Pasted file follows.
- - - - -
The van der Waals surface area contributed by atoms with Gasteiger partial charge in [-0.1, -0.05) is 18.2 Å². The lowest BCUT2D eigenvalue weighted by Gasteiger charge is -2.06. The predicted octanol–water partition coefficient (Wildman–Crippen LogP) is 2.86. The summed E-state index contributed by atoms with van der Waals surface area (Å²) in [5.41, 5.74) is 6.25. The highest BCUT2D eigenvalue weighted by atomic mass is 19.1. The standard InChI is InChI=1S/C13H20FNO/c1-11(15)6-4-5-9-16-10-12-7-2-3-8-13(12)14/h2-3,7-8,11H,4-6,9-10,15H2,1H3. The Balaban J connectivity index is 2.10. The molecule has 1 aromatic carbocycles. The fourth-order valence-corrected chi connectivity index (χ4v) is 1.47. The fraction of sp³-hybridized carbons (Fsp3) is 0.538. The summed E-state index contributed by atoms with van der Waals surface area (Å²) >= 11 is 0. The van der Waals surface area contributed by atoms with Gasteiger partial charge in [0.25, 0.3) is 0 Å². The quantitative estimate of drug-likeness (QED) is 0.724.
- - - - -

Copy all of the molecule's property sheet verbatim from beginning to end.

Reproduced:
The van der Waals surface area contributed by atoms with Gasteiger partial charge in [-0.1, -0.05) is 18.2 Å². The lowest BCUT2D eigenvalue weighted by Gasteiger charge is -2.06. The predicted octanol–water partition coefficient (Wildman–Crippen LogP) is 2.86. The summed E-state index contributed by atoms with van der Waals surface area (Å²) in [5.41, 5.74) is 6.25. The highest BCUT2D eigenvalue weighted by atomic mass is 19.1. The standard InChI is InChI=1S/C13H20FNO/c1-11(15)6-4-5-9-16-10-12-7-2-3-8-13(12)14/h2-3,7-8,11H,4-6,9-10,15H2,1H3. The Balaban J connectivity index is 2.10. The molecule has 1 aromatic carbocycles. The fourth-order valence-corrected chi connectivity index (χ4v) is 1.47. The fraction of sp³-hybridized carbons (Fsp3) is 0.538. The summed E-state index contributed by atoms with van der Waals surface area (Å²) >= 11 is 0. The van der Waals surface area contributed by atoms with Gasteiger partial charge in [0.25, 0.3) is 0 Å². The quantitative estimate of drug-likeness (QED) is 0.724.